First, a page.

The nature of the dark sector of the Universe remains one of the outstanding problems in modern cosmology, with the search for new observational probes guiding the development of the next generation of observational facilities. Clues come from tension between the predictions from {\Lambda}CDM and observations of gravitationally lensed galaxies. Previous studies showed that galaxy clusters in the {\Lambda}CDM are not strong enough to reproduce the observed number of lensed arcs. This work aims to constrain the warm dark matter cosmologies by means of the lensing efficiency of galaxy clusters drawn from these alternative models. The lensing characteristics of two samples of simulated clusters in the warm dark matter ({\Lambda}WDM) and cold dark matter ({\Lambda}CDM) cosmologies have been studied. The results show that even though the CDM clusters are more centrally concentrated and contain more substructures, the WDM clusters have slightly higher lensing efficiency than their CDM counterparts. The key difference is that WDM clusters have more extended and more massive subhaloes than CDM analogues. These massive substructures significantly stretch the critical lines and caustics and hence they boost the lensing efficiency of the host halo. Despite the increase in the lensing efficiency due to the contribution of massive substructures in the WDM clusters, this is not enough to resolve the arc statistics problem.

Sunday, 6 April 2014

The Multiverse is not not the answer!

With the recent BICEP2 results, the question of the Multiverse has raised it's less than pretty head. The Multiverse is a topic which polarizes people, some who embrace the idea that our Universe is just one of countless trillions and trillions and trillions of other universes out there. Others get a little cross with the popularity of the topic. And then there are those (looking at you slashdot commenters) who generally talk nonsense.
Over at Starts with a Bang Ethan Siegal tells us that The Multiverse is not the answer. The essential crux of Ethan's argument is that, in calling on the Multiverse, cosmologists are giving up on science. What does he mean?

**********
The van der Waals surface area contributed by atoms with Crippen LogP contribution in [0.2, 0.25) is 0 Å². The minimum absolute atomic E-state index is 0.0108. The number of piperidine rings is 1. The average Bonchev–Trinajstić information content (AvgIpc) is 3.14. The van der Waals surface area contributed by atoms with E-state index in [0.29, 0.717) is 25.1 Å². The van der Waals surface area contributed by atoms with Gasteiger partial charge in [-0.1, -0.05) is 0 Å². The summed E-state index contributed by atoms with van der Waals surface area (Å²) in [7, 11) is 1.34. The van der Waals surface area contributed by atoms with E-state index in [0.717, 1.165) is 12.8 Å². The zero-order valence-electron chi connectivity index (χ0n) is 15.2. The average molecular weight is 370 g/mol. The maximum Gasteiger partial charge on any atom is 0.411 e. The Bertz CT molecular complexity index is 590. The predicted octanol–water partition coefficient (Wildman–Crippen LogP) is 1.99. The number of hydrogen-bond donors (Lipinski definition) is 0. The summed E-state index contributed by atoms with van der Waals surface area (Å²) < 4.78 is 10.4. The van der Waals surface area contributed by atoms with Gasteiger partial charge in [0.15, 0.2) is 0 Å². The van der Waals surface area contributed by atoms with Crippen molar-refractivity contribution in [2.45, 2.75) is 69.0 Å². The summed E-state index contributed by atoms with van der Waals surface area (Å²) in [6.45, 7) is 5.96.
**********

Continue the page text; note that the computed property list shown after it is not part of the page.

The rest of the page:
The Multiverse is not a single concept, there is more than one kind, but the basic idea is that, as well as our Universe, which we find quite cosy for life, there are a myriad of other universes. These universes are not identical to our own, but possess different physics, different masses of the fundamental particles, different strengths of the fundamental forces, different forces even. 

I won't go into detail here (as I am going to go into detail elsewhere - watch this space!) but most of these universes would be sterile, completely devoid of life. But aren't we lucky to find ourselves in a universe in which we can live? Of course, we have to find ourselves in such a universe, otherwise we would not be here to ask the question. This is the Anthropic Principle (a concept more wildly and crazily discussed than the Multiverse).
So, what's Ethan's problem? Well, if are going to think that we are just one of this myriad of universes, then there is no point asking any questions about why the electron has the mass it does, or why gravity is weaker than the weak force. It's just the roll of the cosmological dice that gave these values, and these values are just right for us to live comfortably. Calling on the Multiverse is akin to saying "God did it" and so it not science. We can pack-up our cosmological bag, and go home.

But I don't think Ethan is correct. As he points out in his article, we still have mysteries to solve. One of the most pressing is to get gravity and the other forces to play nicely together in extreme conditions of the early Universe. This could be the long sought after theory of quantum gravity which will allow us to see back into the creation of the Universe. Some think that the constants of nature will fall out of this ultimate theory, as we will know why an electron has the mass it does.

But there are other things we need to understand, such as the details of inflation, minor things like how it started, how it stopped, and, well, most other things about it. We could end up with several competing theories that describe our inflating universe, and producing multiple universes as it goes. The differing models may imprint themselves on our observations, and we can tell them apart, but we may never see the other universes out there as they are beyond our horizon.
Your multiverse generating model does, however, have a big hurdle to overcome, and that is that it must produce at least one universe, one out of the potential bazzion universes it can produce, that is the Universe, the one we find ourselves living in. If your model cannot account for our cosmic home, then off to the rather large and overflowing dustbin of science. 

So, I don't think anyone is giving up. I don't think cosmology is moving from science into pseudo or non-science. And while we may never be able to see the sibling universes all around us, our mathematical picture of the evolution of the multiverse is still testable, and is still science. Freaky science, but science all the same. 

There's a lot more to come on this topic, so watch this space.